What are the approximate ages that speech sounds develop? by Tanya Boyd Speech Pathologist

Pronunciation and talking is the ability to physically move the tongue, lips, palate etc to produce sequences of speech sounds that make up words and sentences which are clear and can be understood by others.

  • By 6 months, the baby makes cooing sounds (e.g. ‘oo’, ‘ee’, ‘ah’, etc.), turns towards sounds and gives eye contact when they hear an adult speaking or making sound.
  • By 2 years, the child says these sounds in words – ‘p’,’b’,’m’,’n’,’t’,’d’ Examples at this stage include car = “tar” and biscuit = “biddit”. The ends of words are often missed out, e.g. tap = “ta”.
  • By 2.5 – 3.5 years, the child starts to use more sounds – ‘k’,’g’,’f’,’s’,’y’,’h’. Examples of this stage include shoe = “doo” or “soo”; star = “dar”. Speech is often unclear to adults who don’t know the child well.
  • By 3.5 – 4.5 years, the child will start to say – ‘sh’, ‘ch’, ‘j’, ‘z’, ‘l’, ‘v’. At this age the child is also beginning to use two consonant sounds together, e.g. “cl” (“clown”); “st” (“star”).
  • By 5 years, speech should be mostly clear and easy to understand, but some immaturities may still be noted (e.g. with “r” and “th” sounds)

Why is it important?

It is important to be able to produce sounds, words and sentences which are clear and can be easily understood and interpreted by others in order to be able to express basic needs and wants, right through to being able to engage in complex conversation.

Depending on the extent of the difficulties unclear speech can impact significantly on how well a child can interact with adults and their peers and can affect the development of language and social skills. A child who is having difficulties being understood can become frustrated and angry which may lead to behavioural issues. Pronunciation and talking is also important in the reading and spelling out of words.

You can tell there are problems with Pronunciation and Talking Skills (Articulation) if the child:

  • Is becoming overly frustrated when communicating with others.
  • Produces speech is difficult to understand even for the familiar listener.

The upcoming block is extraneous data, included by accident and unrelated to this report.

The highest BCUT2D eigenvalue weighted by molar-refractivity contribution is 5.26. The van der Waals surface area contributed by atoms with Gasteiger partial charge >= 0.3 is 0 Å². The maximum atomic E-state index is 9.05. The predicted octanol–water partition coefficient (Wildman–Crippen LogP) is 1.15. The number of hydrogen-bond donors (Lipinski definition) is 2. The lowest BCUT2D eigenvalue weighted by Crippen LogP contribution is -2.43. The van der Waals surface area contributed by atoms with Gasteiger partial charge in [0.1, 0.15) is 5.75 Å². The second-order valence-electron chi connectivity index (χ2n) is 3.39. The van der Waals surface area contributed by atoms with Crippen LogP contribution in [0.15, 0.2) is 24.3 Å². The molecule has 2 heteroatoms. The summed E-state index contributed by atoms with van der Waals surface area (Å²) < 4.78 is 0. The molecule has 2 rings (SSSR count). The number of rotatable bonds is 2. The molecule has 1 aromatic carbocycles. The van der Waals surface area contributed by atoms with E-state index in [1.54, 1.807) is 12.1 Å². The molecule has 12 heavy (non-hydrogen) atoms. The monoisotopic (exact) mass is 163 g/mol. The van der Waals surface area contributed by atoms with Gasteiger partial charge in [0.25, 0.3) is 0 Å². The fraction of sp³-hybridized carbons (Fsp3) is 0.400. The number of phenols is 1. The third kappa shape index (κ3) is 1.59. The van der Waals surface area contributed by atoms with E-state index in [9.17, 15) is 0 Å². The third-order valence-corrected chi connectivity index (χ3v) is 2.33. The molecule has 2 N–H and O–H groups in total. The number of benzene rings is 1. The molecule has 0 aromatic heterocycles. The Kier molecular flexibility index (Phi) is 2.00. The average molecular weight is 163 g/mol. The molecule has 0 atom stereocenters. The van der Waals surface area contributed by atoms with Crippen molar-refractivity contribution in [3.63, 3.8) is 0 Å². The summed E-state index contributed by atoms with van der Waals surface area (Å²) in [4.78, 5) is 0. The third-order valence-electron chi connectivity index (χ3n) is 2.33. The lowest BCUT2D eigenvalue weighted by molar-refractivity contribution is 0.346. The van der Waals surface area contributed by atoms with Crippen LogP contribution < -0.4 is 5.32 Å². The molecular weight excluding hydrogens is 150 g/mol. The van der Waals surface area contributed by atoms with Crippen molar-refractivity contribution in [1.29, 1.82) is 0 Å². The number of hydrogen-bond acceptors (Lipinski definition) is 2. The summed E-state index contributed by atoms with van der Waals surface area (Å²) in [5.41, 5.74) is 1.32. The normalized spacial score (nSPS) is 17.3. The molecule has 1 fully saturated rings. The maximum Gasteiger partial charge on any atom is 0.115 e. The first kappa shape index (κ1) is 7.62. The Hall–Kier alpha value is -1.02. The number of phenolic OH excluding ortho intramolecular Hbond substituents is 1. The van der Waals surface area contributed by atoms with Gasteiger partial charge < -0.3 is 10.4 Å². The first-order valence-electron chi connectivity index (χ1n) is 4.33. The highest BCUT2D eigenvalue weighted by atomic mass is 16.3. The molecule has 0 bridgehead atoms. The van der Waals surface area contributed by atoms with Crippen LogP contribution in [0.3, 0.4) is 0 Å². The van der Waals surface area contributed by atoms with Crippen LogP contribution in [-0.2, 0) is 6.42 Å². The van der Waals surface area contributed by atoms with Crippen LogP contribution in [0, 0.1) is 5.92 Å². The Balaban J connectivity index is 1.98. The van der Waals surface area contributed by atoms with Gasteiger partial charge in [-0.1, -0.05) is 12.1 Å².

• Is having difficulty linking together more than one or two sounds.
  • Tends to use only vowel sounds.
  • Produces speech that is unclear alongside dribbling and messy eating skills.
  • Produces speech that is less clear than children the same age.
  • Is lisping if over 3.5-4 years.
  • Is school age and is still having difficulty with several sounds.

Activities that can improve pronunciation and talking skills (articulation) include:

Naming items together when looking at a book, in the car, looking outside, while they are playing, during shopping, etc.

Copying facial expressions in the mirror (e.g. smiling, kissing, licking lips, etc.).

Playing something together that your child really enjoys and throughout the game model words they are having difficulty with.

Listening to different sounds (e.g. “s” is the snake sound, “sh” the baby is sleeping, etc.).

Listening to sounds in words (e.g. “shoe” starts with the “sh” sound, etc.).

What can be done to improve pronunciation and talking skills (articulation)?

  • If a young child, engages in play where you model and use lots of different sounds while playing (e.g. saying “ch ch ch” as the train passes by, “pitter patter” goes the rain, “Baa” goes the sheep, etc.).
  • Talk to your child often throughout the day.
  • Turn off back ground noise in the home (e.g. T.V, radio, music) etc.
  • Look at your child when they speak and encourage them to look at you.
  • Read to your child.
  • Listen and respond to your child’s message (not the exact pronunciation of the words).
  • If your child’s speech is not clear, don’t ask your child to repeat words after you. Instead repeat your child’s sentences yourself e.g. Child: “Dat my deen tar.” Parent: “Yes, that’s your green car.”
  • By repeating what your child says you are producing a good language model – and you are also showing that you have listened to what s/he has said.
  • If you don’t understand your child, ask for ONE repetition and try to have a guess. Or you could try asking your child to show you what s/he is talking about. Don’t be afraid of saying you can’t understand what your child has said.
  • If a child says a word incorrectly, model the correct production back to them but there is no need to make them say it again (e.g. child says “Look at the tat”, Adult: ” yes it’s a cat” and then continue with the conversation).

For more information on Tanya Boyd – click here